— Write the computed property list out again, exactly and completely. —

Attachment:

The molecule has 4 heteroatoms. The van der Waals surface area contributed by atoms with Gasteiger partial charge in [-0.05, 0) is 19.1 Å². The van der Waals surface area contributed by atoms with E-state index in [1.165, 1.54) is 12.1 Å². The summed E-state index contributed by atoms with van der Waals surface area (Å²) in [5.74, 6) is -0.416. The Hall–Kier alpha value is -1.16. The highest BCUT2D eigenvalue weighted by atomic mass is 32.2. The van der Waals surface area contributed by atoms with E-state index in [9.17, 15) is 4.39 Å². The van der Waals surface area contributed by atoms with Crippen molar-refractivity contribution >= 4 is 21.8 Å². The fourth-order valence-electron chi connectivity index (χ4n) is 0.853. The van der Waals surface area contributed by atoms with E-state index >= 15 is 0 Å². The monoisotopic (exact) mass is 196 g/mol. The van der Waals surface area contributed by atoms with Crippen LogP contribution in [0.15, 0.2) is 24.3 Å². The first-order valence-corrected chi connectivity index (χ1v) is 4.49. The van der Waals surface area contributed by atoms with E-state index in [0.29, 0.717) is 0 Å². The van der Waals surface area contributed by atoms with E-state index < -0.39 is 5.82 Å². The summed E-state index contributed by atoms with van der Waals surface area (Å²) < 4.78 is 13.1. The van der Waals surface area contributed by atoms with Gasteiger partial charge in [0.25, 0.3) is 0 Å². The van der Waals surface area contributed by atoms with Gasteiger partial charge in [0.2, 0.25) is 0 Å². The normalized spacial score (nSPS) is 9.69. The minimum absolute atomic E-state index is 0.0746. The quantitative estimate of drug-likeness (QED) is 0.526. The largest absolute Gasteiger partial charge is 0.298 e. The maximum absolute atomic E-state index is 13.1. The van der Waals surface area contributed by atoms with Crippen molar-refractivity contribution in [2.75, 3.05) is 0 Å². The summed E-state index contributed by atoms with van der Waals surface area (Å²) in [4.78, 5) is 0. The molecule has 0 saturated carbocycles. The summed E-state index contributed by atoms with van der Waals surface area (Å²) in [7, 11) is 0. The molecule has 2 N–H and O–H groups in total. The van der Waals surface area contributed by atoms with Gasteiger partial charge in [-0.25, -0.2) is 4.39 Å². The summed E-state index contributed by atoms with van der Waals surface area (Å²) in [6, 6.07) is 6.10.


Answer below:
The molecule has 4 heteroatoms. The van der Waals surface area contributed by atoms with Gasteiger partial charge in [-0.05, 0) is 19.1 Å². The van der Waals surface area contributed by atoms with E-state index in [1.165, 1.54) is 12.1 Å². The summed E-state index contributed by atoms with van der Waals surface area (Å²) in [5.74, 6) is -0.416. The Hall–Kier alpha value is -1.16. The highest BCUT2D eigenvalue weighted by atomic mass is 32.2. The van der Waals surface area contributed by atoms with E-state index in [9.17, 15) is 4.39 Å². The van der Waals surface area contributed by atoms with Crippen molar-refractivity contribution >= 4 is 21.8 Å². The fourth-order valence-electron chi connectivity index (χ4n) is 0.853. The van der Waals surface area contributed by atoms with E-state index >= 15 is 0 Å². The monoisotopic (exact) mass is 196 g/mol. The van der Waals surface area contributed by atoms with Crippen LogP contribution in [0.15, 0.2) is 24.3 Å². The first-order valence-corrected chi connectivity index (χ1v) is 4.49. The van der Waals surface area contributed by atoms with E-state index in [0.29, 0.717) is 0 Å². The van der Waals surface area contributed by atoms with E-state index < -0.39 is 5.82 Å². The summed E-state index contributed by atoms with van der Waals surface area (Å²) < 4.78 is 13.1. The van der Waals surface area contributed by atoms with Gasteiger partial charge in [0.25, 0.3) is 0 Å². The van der Waals surface area contributed by atoms with Gasteiger partial charge in [0.2, 0.25) is 0 Å². The normalized spacial score (nSPS) is 9.69. The minimum absolute atomic E-state index is 0.0746. The quantitative estimate of drug-likeness (QED) is 0.526. The largest absolute Gasteiger partial charge is 0.298 e. The maximum absolute atomic E-state index is 13.1. The van der Waals surface area contributed by atoms with Crippen molar-refractivity contribution in [2.75, 3.05) is 0 Å². The summed E-state index contributed by atoms with van der Waals surface area (Å²) in [4.78, 5) is 0. The molecule has 0 saturated carbocycles. The summed E-state index contributed by atoms with van der Waals surface area (Å²) in [7, 11) is 0. The molecule has 2 N–H and O–H groups in total. The van der Waals surface area contributed by atoms with Gasteiger partial charge in [-0.25, -0.2) is 4.39 Å². The summed E-state index contributed by atoms with van der Waals surface area (Å²) in [6, 6.07) is 6.10.